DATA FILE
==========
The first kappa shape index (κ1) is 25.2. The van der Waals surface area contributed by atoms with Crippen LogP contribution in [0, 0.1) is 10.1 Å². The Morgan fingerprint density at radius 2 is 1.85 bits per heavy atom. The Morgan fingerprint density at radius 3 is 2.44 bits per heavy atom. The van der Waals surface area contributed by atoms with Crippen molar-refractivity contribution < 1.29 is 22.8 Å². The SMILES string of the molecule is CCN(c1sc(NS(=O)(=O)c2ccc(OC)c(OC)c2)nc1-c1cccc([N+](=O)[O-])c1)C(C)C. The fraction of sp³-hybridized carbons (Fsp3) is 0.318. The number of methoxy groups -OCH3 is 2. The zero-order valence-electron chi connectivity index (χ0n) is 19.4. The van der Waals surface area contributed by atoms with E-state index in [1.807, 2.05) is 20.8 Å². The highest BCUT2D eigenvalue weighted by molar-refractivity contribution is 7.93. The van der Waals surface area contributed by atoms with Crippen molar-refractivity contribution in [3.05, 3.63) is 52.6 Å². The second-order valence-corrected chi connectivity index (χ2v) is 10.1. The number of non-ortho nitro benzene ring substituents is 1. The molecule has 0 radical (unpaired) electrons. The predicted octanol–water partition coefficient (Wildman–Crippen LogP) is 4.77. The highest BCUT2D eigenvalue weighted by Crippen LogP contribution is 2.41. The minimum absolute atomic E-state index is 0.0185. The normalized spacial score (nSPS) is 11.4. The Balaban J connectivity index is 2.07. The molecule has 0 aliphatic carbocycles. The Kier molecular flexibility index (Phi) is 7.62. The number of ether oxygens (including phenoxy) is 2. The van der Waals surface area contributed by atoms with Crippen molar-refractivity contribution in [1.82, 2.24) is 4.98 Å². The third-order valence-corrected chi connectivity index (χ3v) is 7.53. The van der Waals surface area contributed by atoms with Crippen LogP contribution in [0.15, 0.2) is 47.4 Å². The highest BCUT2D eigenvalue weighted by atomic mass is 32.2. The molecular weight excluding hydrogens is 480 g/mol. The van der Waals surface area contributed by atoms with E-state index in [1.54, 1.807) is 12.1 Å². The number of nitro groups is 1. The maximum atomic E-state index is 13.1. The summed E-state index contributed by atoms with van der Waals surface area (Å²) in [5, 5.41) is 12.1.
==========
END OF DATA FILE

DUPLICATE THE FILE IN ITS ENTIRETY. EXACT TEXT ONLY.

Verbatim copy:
The first kappa shape index (κ1) is 25.2. The van der Waals surface area contributed by atoms with Crippen LogP contribution in [0, 0.1) is 10.1 Å². The Morgan fingerprint density at radius 2 is 1.85 bits per heavy atom. The Morgan fingerprint density at radius 3 is 2.44 bits per heavy atom. The van der Waals surface area contributed by atoms with Crippen molar-refractivity contribution < 1.29 is 22.8 Å². The SMILES string of the molecule is CCN(c1sc(NS(=O)(=O)c2ccc(OC)c(OC)c2)nc1-c1cccc([N+](=O)[O-])c1)C(C)C. The fraction of sp³-hybridized carbons (Fsp3) is 0.318. The number of methoxy groups -OCH3 is 2. The zero-order valence-electron chi connectivity index (χ0n) is 19.4. The van der Waals surface area contributed by atoms with E-state index in [1.807, 2.05) is 20.8 Å². The highest BCUT2D eigenvalue weighted by molar-refractivity contribution is 7.93. The van der Waals surface area contributed by atoms with Crippen molar-refractivity contribution in [3.05, 3.63) is 52.6 Å². The second-order valence-corrected chi connectivity index (χ2v) is 10.1. The number of non-ortho nitro benzene ring substituents is 1. The molecule has 0 radical (unpaired) electrons. The predicted octanol–water partition coefficient (Wildman–Crippen LogP) is 4.77. The highest BCUT2D eigenvalue weighted by Crippen LogP contribution is 2.41. The minimum absolute atomic E-state index is 0.0185. The normalized spacial score (nSPS) is 11.4. The Balaban J connectivity index is 2.07. The molecule has 0 aliphatic carbocycles. The Kier molecular flexibility index (Phi) is 7.62. The number of ether oxygens (including phenoxy) is 2. The van der Waals surface area contributed by atoms with Crippen molar-refractivity contribution in [1.82, 2.24) is 4.98 Å². The third-order valence-corrected chi connectivity index (χ3v) is 7.53. The van der Waals surface area contributed by atoms with Crippen LogP contribution in [0.15, 0.2) is 47.4 Å². The highest BCUT2D eigenvalue weighted by atomic mass is 32.2. The molecular weight excluding hydrogens is 480 g/mol. The van der Waals surface area contributed by atoms with E-state index in [1.54, 1.807) is 12.1 Å². The number of nitro groups is 1. The maximum atomic E-state index is 13.1. The summed E-state index contributed by atoms with van der Waals surface area (Å²) in [5, 5.41) is 12.1.